The event was an opportunity to see and experience elements of social cohesion and economic mobility – two new focus areas for the Foundation. Live performances from local rap star Oompa and two more local bands underscored the importance of arts and culture for building bridges. Information about food security work in Cambridge, food from PAGU and five more local restaurants, and a farmer’s market pointed to food security and its link to economic mobility. An interactive art mural and sports activities for kids highlighted the power of arts, sports, and civic engagement to build community.
Armed with plates of lobster sandwich bites from Puritan & Company, lamb sliders from Diddy Burgers and treats from five more local restaurants, neighbors sat at a long table down the center of Bishop Allen Drive to get to know one another and learn more about our plan.
“Cambridge is a wonderful city, but it’s not wonderful for everyone,” said Geeta Pradhan, our president. “Many aren’t sharing in our city’s prosperity; people are being left behind. As your community foundation — the foundation of and for all of Cambridge — we know we need to change that.”
CCF board member Michael Monestime said the Foundation is seen by many as the heart and soul of Cambridge – and it was about ‘to beat harder and louder’ with this ambitious new plan.
Geeta announced our first step in the plan, a new Food Access and Security Initiative that’s investing more than $1.1 million to strengthen Cambridge’s emergency food system in partnership with local nonprofits and agencies. The grants will help create and amplify a cohesive approach to improve and make changes to the Cambridge emergency food system.
Other strategic initiatives that will be rolled out over the next five years will focus on arts and culture, social innovations, education access and success, housing stability, resident engagement, and economic security. Our vision is a Cambridge where low-income households have increased their financial stability; our students have access to postsecondary opportunities; Cambridge’s arts and culture ecosystem is growing and thriving; and residents are more engaged and better connected to one another.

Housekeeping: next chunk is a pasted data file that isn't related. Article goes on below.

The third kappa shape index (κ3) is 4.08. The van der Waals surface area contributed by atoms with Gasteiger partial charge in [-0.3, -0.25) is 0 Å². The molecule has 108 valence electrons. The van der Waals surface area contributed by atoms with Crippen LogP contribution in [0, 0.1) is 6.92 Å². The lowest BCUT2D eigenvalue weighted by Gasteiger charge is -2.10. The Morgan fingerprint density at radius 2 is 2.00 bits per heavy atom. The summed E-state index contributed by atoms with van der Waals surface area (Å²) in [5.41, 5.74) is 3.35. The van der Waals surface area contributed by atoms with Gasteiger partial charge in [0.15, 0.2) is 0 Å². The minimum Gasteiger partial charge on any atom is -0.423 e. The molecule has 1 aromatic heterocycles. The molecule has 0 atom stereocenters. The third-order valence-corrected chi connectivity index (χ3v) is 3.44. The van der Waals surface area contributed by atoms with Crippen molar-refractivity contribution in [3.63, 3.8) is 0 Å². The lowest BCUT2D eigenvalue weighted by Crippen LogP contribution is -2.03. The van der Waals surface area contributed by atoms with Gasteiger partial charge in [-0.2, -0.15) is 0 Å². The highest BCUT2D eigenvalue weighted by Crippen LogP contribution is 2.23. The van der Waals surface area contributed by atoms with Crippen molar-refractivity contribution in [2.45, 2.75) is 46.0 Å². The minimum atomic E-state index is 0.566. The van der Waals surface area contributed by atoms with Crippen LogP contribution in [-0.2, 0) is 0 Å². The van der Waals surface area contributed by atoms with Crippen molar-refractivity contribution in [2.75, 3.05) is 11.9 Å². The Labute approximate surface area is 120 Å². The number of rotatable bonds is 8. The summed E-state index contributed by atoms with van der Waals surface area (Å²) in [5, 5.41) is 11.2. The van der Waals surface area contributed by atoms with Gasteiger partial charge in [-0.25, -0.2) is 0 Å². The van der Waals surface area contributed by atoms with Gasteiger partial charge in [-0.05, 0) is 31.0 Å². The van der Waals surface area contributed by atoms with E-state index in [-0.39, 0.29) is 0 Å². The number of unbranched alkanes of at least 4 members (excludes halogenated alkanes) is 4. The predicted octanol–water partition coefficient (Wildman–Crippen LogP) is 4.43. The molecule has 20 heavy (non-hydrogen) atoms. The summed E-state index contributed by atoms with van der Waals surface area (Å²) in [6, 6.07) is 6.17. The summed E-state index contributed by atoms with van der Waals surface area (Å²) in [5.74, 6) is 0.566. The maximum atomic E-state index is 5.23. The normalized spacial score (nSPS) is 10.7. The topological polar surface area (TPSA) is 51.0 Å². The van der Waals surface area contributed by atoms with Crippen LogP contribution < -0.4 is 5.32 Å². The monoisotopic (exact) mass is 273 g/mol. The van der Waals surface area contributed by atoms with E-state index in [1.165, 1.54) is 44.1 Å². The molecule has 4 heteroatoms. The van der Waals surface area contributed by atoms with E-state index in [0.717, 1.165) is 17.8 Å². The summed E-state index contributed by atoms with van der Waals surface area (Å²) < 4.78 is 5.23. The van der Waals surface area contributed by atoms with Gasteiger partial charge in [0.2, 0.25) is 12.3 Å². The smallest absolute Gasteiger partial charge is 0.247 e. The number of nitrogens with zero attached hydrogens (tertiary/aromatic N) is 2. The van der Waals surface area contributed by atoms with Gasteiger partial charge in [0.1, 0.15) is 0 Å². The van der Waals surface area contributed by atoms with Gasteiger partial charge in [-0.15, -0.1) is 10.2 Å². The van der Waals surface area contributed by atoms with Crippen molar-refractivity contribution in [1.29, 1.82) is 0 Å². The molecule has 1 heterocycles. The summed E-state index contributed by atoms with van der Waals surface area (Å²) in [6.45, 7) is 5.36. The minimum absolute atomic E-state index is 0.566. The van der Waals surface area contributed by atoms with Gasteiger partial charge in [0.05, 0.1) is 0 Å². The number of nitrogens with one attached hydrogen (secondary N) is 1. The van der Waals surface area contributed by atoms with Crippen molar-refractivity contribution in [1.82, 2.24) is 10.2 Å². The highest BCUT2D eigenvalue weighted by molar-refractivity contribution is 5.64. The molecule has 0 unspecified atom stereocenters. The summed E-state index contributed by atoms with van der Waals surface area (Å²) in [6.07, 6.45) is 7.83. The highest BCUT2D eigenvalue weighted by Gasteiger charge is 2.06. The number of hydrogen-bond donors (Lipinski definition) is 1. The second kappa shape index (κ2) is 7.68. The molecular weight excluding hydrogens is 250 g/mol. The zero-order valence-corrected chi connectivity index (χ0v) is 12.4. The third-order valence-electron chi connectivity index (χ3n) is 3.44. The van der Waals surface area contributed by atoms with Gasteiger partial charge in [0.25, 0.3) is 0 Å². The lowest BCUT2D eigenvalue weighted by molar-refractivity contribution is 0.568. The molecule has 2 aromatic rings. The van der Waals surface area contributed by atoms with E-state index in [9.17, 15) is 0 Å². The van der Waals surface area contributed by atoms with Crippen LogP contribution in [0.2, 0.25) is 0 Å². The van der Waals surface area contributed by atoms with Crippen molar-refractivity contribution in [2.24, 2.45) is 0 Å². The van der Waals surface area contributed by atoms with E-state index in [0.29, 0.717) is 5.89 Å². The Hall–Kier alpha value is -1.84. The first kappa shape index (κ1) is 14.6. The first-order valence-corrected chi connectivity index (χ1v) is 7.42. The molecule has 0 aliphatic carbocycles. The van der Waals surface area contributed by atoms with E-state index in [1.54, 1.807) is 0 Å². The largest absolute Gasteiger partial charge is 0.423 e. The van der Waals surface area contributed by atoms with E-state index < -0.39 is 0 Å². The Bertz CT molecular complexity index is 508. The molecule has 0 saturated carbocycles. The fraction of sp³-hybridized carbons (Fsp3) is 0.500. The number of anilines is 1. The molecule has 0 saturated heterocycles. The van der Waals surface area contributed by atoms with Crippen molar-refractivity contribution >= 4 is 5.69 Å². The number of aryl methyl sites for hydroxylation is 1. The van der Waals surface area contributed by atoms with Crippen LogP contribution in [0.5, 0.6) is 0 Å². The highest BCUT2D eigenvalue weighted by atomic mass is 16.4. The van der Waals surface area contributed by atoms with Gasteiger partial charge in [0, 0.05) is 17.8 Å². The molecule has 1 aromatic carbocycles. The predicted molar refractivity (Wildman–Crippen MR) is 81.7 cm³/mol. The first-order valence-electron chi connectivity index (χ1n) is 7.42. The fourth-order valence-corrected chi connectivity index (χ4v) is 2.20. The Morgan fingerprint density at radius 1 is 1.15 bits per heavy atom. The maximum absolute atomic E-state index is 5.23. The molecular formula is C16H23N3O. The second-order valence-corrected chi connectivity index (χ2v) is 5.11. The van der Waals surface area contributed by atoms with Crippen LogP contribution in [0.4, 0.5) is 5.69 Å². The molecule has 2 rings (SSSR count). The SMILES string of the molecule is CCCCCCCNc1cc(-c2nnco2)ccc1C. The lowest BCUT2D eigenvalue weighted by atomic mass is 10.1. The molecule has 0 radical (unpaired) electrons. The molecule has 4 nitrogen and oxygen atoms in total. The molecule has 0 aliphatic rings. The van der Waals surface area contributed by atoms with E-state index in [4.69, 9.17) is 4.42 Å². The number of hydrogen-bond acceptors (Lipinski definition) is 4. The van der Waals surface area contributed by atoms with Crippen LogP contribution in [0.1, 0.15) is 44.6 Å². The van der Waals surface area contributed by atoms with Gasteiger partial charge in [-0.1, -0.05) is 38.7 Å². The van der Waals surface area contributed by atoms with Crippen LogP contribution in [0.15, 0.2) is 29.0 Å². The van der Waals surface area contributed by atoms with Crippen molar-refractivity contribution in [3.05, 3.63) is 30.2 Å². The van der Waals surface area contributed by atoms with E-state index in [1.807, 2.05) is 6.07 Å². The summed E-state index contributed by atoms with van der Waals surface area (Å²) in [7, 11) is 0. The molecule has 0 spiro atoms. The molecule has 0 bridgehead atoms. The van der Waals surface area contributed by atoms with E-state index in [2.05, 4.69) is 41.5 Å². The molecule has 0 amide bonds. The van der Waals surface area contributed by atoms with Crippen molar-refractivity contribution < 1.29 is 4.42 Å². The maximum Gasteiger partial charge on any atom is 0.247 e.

“What does it mean to be a connected community? What are the things that break down barriers? How can we tackle old problems in new ways? What does your neighbor need to flourish here and reach their full potential? And how can you play a part. This is our story,” said Geeta.
And, we’re so grateful for these local companies’ generous support of our block party: Lead sponsors: Cambridge Trust and Google. Catalyst Sponsors: Gail Roberts, Ed Feijo & Team. Connector Sponsors: Coldwell Banker Cares Foundation, MIT, PNC Bank. Friends Sponsors: Bank of America; Beth Israel Lahey Health Mount Auburn Hospital; CambridgeSide, a New England Development Property; East Cambridge Savings Bank; Hemenway & Barnes LLP; Meta; and Verizon. We also thank our programmatic partners who made the October 14 block party fun and engaging: Central Square Business Improvement District, Starlight Square, PAGU, Cambridge Basketball Lab, Central Square Farmers Market, Community Art Center, Mass Farmers Markets, Popportunity, Cambridge Bike Give Back, CEOC, Food for Free, and Pink Sunday.
We are the local giving platform supporting shared prosperity, social equity and cultural richness, with roots that go a century deep.
Today, the Foundation supports more than 150 local nonprofits annually, conducts research and initiates cross-city conversations, and serves as a collaborative philanthropic partner to donors, nonprofits, businesses, and engaged citizens, helping to address community needs.